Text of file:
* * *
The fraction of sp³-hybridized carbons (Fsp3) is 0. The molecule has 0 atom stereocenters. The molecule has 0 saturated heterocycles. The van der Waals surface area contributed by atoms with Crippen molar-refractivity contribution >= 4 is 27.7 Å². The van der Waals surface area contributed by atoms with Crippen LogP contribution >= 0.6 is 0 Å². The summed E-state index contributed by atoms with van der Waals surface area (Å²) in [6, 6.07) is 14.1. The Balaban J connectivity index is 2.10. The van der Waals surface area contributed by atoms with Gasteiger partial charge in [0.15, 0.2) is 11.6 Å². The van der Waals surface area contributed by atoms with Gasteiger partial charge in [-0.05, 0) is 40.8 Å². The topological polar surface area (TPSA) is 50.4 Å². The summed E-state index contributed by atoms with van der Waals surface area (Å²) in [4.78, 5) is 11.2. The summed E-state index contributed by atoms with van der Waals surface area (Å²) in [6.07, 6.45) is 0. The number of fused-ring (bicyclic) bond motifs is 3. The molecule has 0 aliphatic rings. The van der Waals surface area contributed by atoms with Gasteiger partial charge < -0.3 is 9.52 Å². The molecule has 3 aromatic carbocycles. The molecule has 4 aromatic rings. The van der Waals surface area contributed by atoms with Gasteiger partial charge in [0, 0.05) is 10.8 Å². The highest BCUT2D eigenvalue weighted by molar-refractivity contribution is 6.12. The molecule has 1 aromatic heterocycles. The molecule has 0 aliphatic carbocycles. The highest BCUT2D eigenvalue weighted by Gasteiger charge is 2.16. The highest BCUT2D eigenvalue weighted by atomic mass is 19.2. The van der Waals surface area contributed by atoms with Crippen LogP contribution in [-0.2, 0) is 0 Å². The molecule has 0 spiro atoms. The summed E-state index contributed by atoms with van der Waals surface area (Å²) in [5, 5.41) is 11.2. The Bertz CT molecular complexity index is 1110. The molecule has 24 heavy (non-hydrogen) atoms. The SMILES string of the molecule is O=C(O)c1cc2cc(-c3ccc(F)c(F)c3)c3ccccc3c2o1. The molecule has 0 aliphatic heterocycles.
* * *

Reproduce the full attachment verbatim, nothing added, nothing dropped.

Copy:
The fraction of sp³-hybridized carbons (Fsp3) is 0. The molecule has 0 atom stereocenters. The molecule has 0 saturated heterocycles. The van der Waals surface area contributed by atoms with Crippen molar-refractivity contribution >= 4 is 27.7 Å². The van der Waals surface area contributed by atoms with Crippen LogP contribution >= 0.6 is 0 Å². The summed E-state index contributed by atoms with van der Waals surface area (Å²) in [6, 6.07) is 14.1. The Balaban J connectivity index is 2.10. The van der Waals surface area contributed by atoms with Gasteiger partial charge in [0.15, 0.2) is 11.6 Å². The van der Waals surface area contributed by atoms with Gasteiger partial charge in [-0.05, 0) is 40.8 Å². The topological polar surface area (TPSA) is 50.4 Å². The summed E-state index contributed by atoms with van der Waals surface area (Å²) in [4.78, 5) is 11.2. The summed E-state index contributed by atoms with van der Waals surface area (Å²) in [6.07, 6.45) is 0. The number of fused-ring (bicyclic) bond motifs is 3. The molecule has 0 aliphatic rings. The van der Waals surface area contributed by atoms with Gasteiger partial charge < -0.3 is 9.52 Å². The molecule has 3 aromatic carbocycles. The molecule has 4 aromatic rings. The van der Waals surface area contributed by atoms with Gasteiger partial charge in [0, 0.05) is 10.8 Å². The highest BCUT2D eigenvalue weighted by molar-refractivity contribution is 6.12. The molecule has 1 aromatic heterocycles. The molecule has 0 aliphatic carbocycles. The highest BCUT2D eigenvalue weighted by Gasteiger charge is 2.16. The highest BCUT2D eigenvalue weighted by atomic mass is 19.2. The van der Waals surface area contributed by atoms with Crippen LogP contribution in [-0.2, 0) is 0 Å². The molecule has 0 spiro atoms. The summed E-state index contributed by atoms with van der Waals surface area (Å²) in [5, 5.41) is 11.2. The Bertz CT molecular complexity index is 1110. The molecule has 24 heavy (non-hydrogen) atoms. The SMILES string of the molecule is O=C(O)c1cc2cc(-c3ccc(F)c(F)c3)c3ccccc3c2o1. The molecule has 0 aliphatic heterocycles.